Hard Work U
Both Democratic presidential candidates believe higher education in America should be free at public colleges and universities. Neither is forthcoming, unfortunately, on how to pay for this massive entitlement. Nor have they hinted that students should work campus jobs or give a year of community service in return for escaping a six-figure college loan. There is an existing model for how free college education can be achieved, however, and it can be found at the College of the Ozarks in Point Lookout, Missouri, two miles south of Branson, MO.
A fully accredited four-year Presbyterian college founded in 1906, College of the Ozarks enrolls 1,500 academically qualified students willing to work who have a demonstrated financial need. It then provides each of them with full tuition, room and board in return for 15 hours of work each week during the school year at one of 80 campus jobs.
Between semesters students enrolled at “Hard Work U” are expected to contribute the equivalent of two additional 40-hour workweeks helping run student-operated businesses that range from a hospital, print shop, dairy and grain mill to a hotel laundry, bakery and restaurant. Work supervisors grade students on their on-the-job performance with the final scores becoming part of each student’s academic record.
A number of colleges encourage students to gain practical experience outside the classroom. The motto of California Polytechnic State University in San Luis Obispo, CA is “learn Through Doing.” But few schools rival C of O’s record of transforming students into business professionals. The college’s four-star lodge, restaurant and conference facility – the Keeter Center – employs 350 students who manage every aspect of the hospitality- focused enterprise. This year TripAdvisor ranked the Keeter Center as the “No. 1 Top Small Hotel in the U.S.”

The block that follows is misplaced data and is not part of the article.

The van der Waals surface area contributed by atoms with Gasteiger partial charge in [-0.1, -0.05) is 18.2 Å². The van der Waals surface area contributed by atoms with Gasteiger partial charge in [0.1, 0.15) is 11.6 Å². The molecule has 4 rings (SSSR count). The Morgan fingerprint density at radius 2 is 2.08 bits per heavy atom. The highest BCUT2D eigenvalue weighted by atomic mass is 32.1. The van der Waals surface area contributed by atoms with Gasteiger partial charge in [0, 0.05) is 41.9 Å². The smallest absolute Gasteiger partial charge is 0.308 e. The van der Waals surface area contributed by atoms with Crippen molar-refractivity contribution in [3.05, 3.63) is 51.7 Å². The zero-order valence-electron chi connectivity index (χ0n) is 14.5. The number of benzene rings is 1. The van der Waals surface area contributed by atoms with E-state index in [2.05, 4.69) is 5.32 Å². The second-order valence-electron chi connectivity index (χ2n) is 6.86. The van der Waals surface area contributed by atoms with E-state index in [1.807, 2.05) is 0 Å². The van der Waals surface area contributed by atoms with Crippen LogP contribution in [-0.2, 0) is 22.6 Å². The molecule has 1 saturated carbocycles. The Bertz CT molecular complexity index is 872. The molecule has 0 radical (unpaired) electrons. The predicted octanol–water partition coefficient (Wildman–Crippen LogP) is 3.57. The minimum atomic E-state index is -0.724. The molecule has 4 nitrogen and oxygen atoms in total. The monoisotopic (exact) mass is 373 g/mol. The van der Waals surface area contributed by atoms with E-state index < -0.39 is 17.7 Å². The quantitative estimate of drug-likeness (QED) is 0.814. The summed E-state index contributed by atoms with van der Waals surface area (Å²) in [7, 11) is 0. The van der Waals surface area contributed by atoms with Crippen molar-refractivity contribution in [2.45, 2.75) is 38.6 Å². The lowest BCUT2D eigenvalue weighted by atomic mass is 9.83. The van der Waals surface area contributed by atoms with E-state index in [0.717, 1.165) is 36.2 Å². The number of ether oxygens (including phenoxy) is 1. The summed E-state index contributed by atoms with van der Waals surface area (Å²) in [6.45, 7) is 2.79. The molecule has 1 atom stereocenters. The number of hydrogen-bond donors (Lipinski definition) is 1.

According to the college’s founder Reverend James Forsythe, “the advantages of a Christian education for youth of both sexes, especially for those found worthy but who are without sufficient means to procure such training,” is essential for the well being of society. To promote that well being C of O offers 45 liberal arts programs each leading to a baccalaureate degree.
Colleges of the Ozarks’ graduates leave school debt free with a degree that matters. The school was featured in the 2015 edition of Colleges That Pay You Back: The 200 Schools That Give You the Best Bang for Your Tuition Buck. “We highly recommend College of the Ozarks,” says Robert Franek, the Princeton Review’s senior vice-president of publishing who compiled the list. “It stands out not only for its outstanding academics but also for its affordability.” Recently, the school also was praised by U.S. News & Report that rated it No. 4 on its 2016 list of best regional colleges in the U.S.
Can a small Christian liberal arts college close to the Missouri-Arkansas border really serve as an example for a proposed nationwide entitlement affecting every public college? Remove the religious aspect. Both public and Christian colleges agree that impoverished students who are willing to work and possess the necessary academic qualifications deserve scholarships. But somebody somewhere has to pay and 15 hours a week is a small price to pay for receiving a college education without the burden of an oppressive student loan.